It is being speculated that Africa right now is gripped by an unprecedented housing crisis with high rental rates. Low-cost affordable houses, often considered less lucrative than middle-end and upper-end houses, are fewer in numbers.
A statistical study from world bank shows that 6 out of 10 households stay in slums and without the basic adequate facilities such as sanitation, water supply, and electricity.
Few problems are as severe right now in Africa as the issue of affordable housing. The key stakeholders and the world at large are now joining hands to find solutions to mitigate the housing problems.
In alignment with the vision to provide affordable housing, Kenya intents on raising 55 billion shillings (~$545 million) this fiscal year. To achieve the same, the government has introduced a new tax, which will aid the state to construct as many as 500,000 affordable house units.
Charles Hinga, the Principal Secretary for Housing and Urban Development, estimated the average cost for each unit at 2.3 million shillings. Hinga further added that in an ideal scenario no one would be spending more than 30 percent of their disposable income on housing.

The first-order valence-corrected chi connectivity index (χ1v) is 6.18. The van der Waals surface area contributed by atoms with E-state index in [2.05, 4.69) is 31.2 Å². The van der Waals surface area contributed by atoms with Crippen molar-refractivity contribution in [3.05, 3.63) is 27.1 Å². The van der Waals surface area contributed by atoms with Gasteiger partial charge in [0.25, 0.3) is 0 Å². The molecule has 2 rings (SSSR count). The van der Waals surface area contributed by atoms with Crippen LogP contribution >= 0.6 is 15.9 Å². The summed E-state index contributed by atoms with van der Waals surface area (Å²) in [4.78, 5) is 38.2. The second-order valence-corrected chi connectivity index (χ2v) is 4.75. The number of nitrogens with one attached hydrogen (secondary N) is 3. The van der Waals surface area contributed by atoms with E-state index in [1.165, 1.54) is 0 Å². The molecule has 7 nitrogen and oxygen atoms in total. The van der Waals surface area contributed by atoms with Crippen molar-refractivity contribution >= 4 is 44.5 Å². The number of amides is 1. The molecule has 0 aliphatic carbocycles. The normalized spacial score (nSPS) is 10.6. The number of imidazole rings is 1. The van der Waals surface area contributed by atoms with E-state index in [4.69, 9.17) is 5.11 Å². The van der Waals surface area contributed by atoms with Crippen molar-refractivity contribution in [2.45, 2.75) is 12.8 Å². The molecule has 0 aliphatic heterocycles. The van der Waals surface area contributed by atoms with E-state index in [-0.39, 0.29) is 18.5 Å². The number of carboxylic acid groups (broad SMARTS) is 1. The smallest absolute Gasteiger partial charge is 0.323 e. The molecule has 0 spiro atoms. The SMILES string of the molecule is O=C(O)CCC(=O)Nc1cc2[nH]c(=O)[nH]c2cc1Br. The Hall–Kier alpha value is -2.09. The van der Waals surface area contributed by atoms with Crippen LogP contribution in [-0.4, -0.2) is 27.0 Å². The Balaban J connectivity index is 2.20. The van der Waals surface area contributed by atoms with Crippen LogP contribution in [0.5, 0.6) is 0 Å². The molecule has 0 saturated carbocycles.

Mere 2 percent of the 50000 total houses built every year are targeted at lower income segment - the majority that earns between 15,000 shillings and 49,999 - which is a major concern for Hinga as well as the state along with the persistent dramatic deficit.
Uhuru Kenyatta, whose second and final terms ends in the year 2022, plans to build all the units by then. On the housing finance fronts, the state plans to provide long-term mortgage along with tenant service schemes. The credit would be provided at an interest rate of 3–5 percent to accomplish the affordable housing finance.
From a historical perspective, the Kenyan Bankers Association believes high-land prices as the biggest reason behind inflated housing costs. The result was an affordability gap with only 18 percent of the population being able to live in urban areas.
Hinga also commented on Nairobi being the most expensive land in the whole of Africa. According to him, the reason is the unavailability of serviced lands along with the passage of land from hand to another for purely speculative purposes.
The tax rate, which is at 1.5%, applies to all employers and workers for the fiscal year that began in July to fund this goal of affordable housing.
In an effort to turn the conversation on affordable housing into a reality, GBB Venture is organizing a 2-day Summit on Affordable housing in Nairobi, Kenya from 26th – 27th June 2019. The aim is to bring together investors, builders, developers, government agencies, associations and other members of the Affordable housing community together to initiate action. If you would like to know more about the summit, fill out the form and we will get in touch with you.